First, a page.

Research Seminars (4930s) for Spring 2019

AMH4930 The Watergate Crisis                                                         Tues 8-10
Instructor: Dr. Bill Link                                                             Keene-Flint 117
On June 17, 1972, five men were arrested in a bungled burglary of the Watergate, a Washington, D.C., complex housing the Democratic National Committee.  Although the extent of involvement by the Richard Nixon reelection campaign remained, for months, immediately unclear, eventually the break-in, and the attempt to cover it up, brought down the Nixon presidency. This seminar examines the crisis by exposing students to the rich primary sources that document it.

 

AMH4930 The Making of Modern America                                         Tues 8-10
Instructor: Dr. Ben Wise                                                               Matherly 010
This course is an in-depth exploration of the emergence of modern America in the late 19thand early 20thcenturies. Situated between Reconstruction and the Great Depression, how might we best understand this period?  The period witnessed both radical experimentation and conservative retrenchment; an enormous accumulation of wealth and grinding poverty; hopes for peaceful democracy and political violence, racial violence, and world war.   While complex historical developments have been reduced to labels such as “The Gilded Age,” “The Jim Crow Era,” or even “Modern America,” we will seek to develop a more nuanced portrait of American life in this time.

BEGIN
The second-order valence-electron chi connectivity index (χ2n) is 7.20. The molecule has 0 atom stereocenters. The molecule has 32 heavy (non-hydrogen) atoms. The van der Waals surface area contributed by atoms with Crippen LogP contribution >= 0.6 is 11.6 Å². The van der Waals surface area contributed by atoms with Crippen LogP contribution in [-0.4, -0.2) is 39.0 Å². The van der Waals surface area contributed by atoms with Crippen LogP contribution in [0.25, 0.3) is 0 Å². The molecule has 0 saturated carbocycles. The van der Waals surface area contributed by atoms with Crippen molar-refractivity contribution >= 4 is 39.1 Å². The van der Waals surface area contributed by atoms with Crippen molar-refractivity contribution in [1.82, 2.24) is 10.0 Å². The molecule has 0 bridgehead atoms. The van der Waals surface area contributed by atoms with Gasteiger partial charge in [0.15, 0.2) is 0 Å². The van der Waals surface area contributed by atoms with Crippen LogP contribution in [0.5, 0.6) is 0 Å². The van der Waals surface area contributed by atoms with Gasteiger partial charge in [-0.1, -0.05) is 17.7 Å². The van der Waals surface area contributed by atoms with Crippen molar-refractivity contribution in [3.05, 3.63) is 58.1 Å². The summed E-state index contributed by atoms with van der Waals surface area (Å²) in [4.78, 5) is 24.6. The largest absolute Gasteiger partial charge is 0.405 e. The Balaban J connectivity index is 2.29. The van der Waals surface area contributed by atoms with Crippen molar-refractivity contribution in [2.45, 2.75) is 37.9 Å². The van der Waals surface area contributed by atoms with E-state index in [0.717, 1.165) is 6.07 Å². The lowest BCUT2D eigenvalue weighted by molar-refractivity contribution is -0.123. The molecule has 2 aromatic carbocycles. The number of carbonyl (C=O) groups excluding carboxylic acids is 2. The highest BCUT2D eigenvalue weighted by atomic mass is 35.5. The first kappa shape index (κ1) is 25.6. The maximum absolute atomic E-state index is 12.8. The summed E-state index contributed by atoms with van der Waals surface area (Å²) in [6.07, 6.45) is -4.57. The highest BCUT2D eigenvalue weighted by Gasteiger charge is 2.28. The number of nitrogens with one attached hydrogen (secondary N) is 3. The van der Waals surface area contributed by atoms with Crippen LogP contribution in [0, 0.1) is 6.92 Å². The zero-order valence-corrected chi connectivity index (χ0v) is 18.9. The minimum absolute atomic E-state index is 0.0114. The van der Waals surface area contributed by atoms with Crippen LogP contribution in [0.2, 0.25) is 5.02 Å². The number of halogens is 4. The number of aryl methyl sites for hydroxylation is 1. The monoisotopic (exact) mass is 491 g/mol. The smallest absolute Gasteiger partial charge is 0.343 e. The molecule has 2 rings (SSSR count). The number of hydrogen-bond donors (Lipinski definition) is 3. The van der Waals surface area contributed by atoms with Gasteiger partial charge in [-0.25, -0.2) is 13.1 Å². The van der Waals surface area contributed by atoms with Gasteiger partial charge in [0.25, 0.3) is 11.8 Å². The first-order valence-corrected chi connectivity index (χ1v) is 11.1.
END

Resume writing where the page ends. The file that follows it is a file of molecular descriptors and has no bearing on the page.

Looking at historical literature written about the United States during this period, this senior seminar will closely explore what historians have argued about the central developments of the era—in culture, society, and politics—to better understand the emergence of “modern America.” The course will focus on several animating questions: What exactly is “modernity” in the context of American history? In what ways did individuals seek to make meaning, find moral guidance, and maintain cultural traditions in an age of increasing secularization, mobility, urbanization, and pluralization? What was the role of violence in social change? How did the relationship between the individual and society change in this period? The readings in the course will expose to students to the main themes of the period, and students will develop a final research paper using original, primary sources.​

 


EUH4930 Twentieth-century European Migrations                                Weds 4-6

Instructor: Dr. Alice Freifeld                                                               Flint 101

This course will study European mass migration in historical perspective. We will begin in the aftermath of World War I, when “stateless” passports were established for Russian refugees, but our major focus will be the movements of people following World War II, the largest mass migration before today. Topics include ethnic cleansing and the creation of homogenous nation-states, the American and UN responses to Holocaust survivors as well as political and economic refugees, and the fears within European countries that mass migrations elicited (especially of Communist infiltration). The course traces the issue of mass migration through the 1950s (the UN Convention of 1951 redefined refugee status) and the 1960s when the US National Origins Formula quota system ended (1965) and the United Nation issued its Protocol Relating to the Status of Refugees (1967).